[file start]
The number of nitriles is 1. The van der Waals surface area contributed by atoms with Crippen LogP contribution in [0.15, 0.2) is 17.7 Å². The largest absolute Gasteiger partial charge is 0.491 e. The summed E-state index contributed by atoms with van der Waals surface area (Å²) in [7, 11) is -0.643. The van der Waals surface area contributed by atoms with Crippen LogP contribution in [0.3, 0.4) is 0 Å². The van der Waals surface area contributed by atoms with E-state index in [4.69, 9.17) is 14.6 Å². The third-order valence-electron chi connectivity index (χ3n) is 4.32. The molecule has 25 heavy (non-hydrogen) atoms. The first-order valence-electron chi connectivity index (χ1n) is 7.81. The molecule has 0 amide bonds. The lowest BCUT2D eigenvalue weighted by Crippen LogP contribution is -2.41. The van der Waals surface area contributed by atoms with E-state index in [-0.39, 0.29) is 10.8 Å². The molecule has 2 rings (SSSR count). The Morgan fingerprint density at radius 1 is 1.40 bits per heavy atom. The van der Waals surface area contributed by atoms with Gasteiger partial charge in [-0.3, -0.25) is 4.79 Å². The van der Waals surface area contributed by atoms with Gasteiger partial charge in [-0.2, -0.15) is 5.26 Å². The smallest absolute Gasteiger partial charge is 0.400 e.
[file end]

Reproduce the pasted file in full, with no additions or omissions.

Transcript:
The number of nitriles is 1. The van der Waals surface area contributed by atoms with Crippen LogP contribution in [0.15, 0.2) is 17.7 Å². The largest absolute Gasteiger partial charge is 0.491 e. The summed E-state index contributed by atoms with van der Waals surface area (Å²) in [7, 11) is -0.643. The van der Waals surface area contributed by atoms with Crippen LogP contribution in [0.3, 0.4) is 0 Å². The van der Waals surface area contributed by atoms with E-state index in [4.69, 9.17) is 14.6 Å². The third-order valence-electron chi connectivity index (χ3n) is 4.32. The molecule has 25 heavy (non-hydrogen) atoms. The first-order valence-electron chi connectivity index (χ1n) is 7.81. The molecule has 0 amide bonds. The lowest BCUT2D eigenvalue weighted by Crippen LogP contribution is -2.41. The van der Waals surface area contributed by atoms with E-state index in [-0.39, 0.29) is 10.8 Å². The molecule has 2 rings (SSSR count). The Morgan fingerprint density at radius 1 is 1.40 bits per heavy atom. The van der Waals surface area contributed by atoms with Gasteiger partial charge in [-0.3, -0.25) is 4.79 Å². The van der Waals surface area contributed by atoms with Gasteiger partial charge in [-0.2, -0.15) is 5.26 Å². The smallest absolute Gasteiger partial charge is 0.400 e.